Whole-Genome Sequencing Used to Link a Platelet Donor Colonized with Clostridium perfringens to Two Fatal Cases of Sepsis After Transfusion — Salt Lake City, 2017
- Mitigation strategies over the past two decades have substantially increased the safety of blood products; yet, bacterial contamination of platelet products persists as one of the main causes of transfusion-associated illnesses and deaths.
- Two immunocompromised patients developed sepsis and died shortly after receiving platelet units donated by the same donor.
- Whole genome sequencing linked Clostridium perfringens colonization on the donor’s skin to the platelet product and to the patient’s blood.
Quote from the Disease Detective
“Even when following current blood safety procedures, the risk of transfusion-related infection and fatalities persists. Evidence-based strategies to mitigate the risk of bacterial contamination of platelets should be implemented.”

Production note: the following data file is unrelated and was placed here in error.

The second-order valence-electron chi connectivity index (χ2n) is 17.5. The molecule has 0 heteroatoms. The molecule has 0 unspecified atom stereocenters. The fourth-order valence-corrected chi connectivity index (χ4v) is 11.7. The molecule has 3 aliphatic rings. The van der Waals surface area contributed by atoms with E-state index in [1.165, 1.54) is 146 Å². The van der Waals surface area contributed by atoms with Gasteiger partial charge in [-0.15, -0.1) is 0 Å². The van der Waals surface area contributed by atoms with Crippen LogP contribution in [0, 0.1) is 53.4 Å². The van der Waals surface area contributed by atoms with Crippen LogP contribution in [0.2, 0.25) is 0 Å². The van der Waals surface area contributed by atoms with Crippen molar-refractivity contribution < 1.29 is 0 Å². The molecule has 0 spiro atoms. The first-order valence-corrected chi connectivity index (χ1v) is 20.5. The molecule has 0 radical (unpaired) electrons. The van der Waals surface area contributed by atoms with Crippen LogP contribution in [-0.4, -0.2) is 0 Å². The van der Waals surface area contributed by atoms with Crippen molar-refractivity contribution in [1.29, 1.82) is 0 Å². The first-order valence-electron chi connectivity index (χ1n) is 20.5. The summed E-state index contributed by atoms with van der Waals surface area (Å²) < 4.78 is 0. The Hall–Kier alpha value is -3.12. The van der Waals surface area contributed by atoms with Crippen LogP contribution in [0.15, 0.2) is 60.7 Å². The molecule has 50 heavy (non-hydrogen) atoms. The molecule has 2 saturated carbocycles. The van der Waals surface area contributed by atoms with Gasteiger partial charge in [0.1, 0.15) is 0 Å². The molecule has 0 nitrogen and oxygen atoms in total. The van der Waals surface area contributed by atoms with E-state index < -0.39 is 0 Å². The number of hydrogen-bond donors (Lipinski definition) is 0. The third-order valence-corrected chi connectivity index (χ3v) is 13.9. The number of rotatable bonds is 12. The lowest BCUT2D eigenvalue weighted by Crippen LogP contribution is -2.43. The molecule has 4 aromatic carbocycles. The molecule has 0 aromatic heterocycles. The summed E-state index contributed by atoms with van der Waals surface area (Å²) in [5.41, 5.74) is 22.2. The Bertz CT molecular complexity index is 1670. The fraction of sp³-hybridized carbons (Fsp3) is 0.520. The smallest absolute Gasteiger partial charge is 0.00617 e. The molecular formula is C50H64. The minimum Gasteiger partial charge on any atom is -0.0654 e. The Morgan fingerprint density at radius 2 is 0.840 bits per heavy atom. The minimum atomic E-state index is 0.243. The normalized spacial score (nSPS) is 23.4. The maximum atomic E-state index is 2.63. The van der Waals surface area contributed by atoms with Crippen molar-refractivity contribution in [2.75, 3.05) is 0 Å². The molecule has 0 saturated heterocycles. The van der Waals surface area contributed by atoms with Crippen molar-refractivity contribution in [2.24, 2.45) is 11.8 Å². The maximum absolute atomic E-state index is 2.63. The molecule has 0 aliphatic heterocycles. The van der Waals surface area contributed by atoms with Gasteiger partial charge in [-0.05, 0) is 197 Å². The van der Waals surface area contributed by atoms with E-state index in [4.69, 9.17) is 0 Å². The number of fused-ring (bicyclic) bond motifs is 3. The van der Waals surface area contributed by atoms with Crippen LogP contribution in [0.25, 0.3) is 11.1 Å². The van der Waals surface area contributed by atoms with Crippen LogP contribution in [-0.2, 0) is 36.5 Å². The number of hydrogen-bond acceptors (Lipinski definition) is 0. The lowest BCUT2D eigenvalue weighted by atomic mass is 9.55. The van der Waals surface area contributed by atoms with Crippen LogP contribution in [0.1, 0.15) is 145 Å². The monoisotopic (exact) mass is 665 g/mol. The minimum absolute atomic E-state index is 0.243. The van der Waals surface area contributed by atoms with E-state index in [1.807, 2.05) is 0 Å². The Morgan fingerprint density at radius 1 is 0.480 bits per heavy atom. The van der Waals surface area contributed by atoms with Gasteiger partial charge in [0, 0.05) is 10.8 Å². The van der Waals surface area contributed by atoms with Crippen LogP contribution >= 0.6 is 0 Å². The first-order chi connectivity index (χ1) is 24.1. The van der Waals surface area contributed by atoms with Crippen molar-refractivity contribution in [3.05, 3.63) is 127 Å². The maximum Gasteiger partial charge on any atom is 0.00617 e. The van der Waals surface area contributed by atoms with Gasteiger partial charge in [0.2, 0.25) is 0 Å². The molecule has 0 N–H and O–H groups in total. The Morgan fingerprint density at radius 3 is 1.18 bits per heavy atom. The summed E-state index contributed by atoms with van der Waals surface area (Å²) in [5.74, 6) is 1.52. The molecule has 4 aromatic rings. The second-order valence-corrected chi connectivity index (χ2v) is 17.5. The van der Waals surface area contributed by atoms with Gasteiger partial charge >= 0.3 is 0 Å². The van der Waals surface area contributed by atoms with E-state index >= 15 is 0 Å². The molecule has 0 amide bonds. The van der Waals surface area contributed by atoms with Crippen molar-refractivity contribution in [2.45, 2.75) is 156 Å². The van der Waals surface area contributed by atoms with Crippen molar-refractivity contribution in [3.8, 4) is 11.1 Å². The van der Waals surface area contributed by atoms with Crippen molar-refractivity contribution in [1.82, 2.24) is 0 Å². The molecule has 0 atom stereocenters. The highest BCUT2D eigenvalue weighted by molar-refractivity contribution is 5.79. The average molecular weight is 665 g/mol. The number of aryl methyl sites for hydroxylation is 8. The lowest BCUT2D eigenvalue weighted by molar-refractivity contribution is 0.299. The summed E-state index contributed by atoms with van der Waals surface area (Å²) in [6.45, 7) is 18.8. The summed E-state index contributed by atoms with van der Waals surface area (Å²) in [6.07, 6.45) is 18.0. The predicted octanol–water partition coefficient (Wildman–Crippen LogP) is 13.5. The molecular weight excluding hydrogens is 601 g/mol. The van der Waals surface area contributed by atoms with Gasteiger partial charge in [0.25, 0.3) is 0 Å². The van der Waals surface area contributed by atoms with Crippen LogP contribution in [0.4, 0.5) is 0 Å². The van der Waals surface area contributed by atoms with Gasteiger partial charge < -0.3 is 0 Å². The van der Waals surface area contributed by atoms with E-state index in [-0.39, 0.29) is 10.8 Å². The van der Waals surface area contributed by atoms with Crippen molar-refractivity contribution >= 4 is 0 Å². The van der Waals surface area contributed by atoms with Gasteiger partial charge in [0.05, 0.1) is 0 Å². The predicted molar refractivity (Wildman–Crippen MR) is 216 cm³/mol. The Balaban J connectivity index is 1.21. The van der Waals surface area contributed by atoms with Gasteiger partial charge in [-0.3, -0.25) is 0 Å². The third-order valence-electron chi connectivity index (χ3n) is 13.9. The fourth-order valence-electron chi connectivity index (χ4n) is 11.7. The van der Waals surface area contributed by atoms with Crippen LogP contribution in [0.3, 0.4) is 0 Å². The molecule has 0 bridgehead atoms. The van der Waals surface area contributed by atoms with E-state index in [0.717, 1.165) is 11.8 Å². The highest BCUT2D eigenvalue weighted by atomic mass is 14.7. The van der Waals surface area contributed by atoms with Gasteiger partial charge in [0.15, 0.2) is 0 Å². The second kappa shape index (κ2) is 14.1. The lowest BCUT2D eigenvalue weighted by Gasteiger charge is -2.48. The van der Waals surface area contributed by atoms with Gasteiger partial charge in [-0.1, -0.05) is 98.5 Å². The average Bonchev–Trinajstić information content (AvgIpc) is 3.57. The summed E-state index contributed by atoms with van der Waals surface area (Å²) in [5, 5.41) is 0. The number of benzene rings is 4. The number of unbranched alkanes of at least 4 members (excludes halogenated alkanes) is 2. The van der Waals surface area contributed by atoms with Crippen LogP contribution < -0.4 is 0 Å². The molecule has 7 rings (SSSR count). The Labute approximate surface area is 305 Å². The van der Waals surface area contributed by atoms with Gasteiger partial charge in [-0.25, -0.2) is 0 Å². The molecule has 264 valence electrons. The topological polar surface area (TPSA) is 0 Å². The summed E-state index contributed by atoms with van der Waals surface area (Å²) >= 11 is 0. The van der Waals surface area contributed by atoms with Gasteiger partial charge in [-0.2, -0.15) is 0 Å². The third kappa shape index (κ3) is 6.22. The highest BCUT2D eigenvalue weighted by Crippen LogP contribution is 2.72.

-Roberta Z. Horth, PhD, MPH, EIS Class of 2017
CDC Media Relations
Roberta Z. Horth, PhD, MPH, EIS Class of 2017
Utah Department of Health
Education: PhD: Tulane University, 2013 MPH: Yale University, 2006 BA: Trinity University, 2003
Work Experience: Technical Advisor and Research Analyst, University of California San Francisco (UCSF), Global Health Sciences, San Francisco, CA, 2014-Present; Consultant, National Alliance of State & Territorial AIDS Directors (NASTAD), Washington, DC, 2015- 2016; Consultant, African Field Epidemiology Network (AFENET), 2015-2015; Consultant, United Nations Development Program (UNDP), 2014-2014
- Page last reviewed: April 2, 2018
- Page last updated: April 2, 2018
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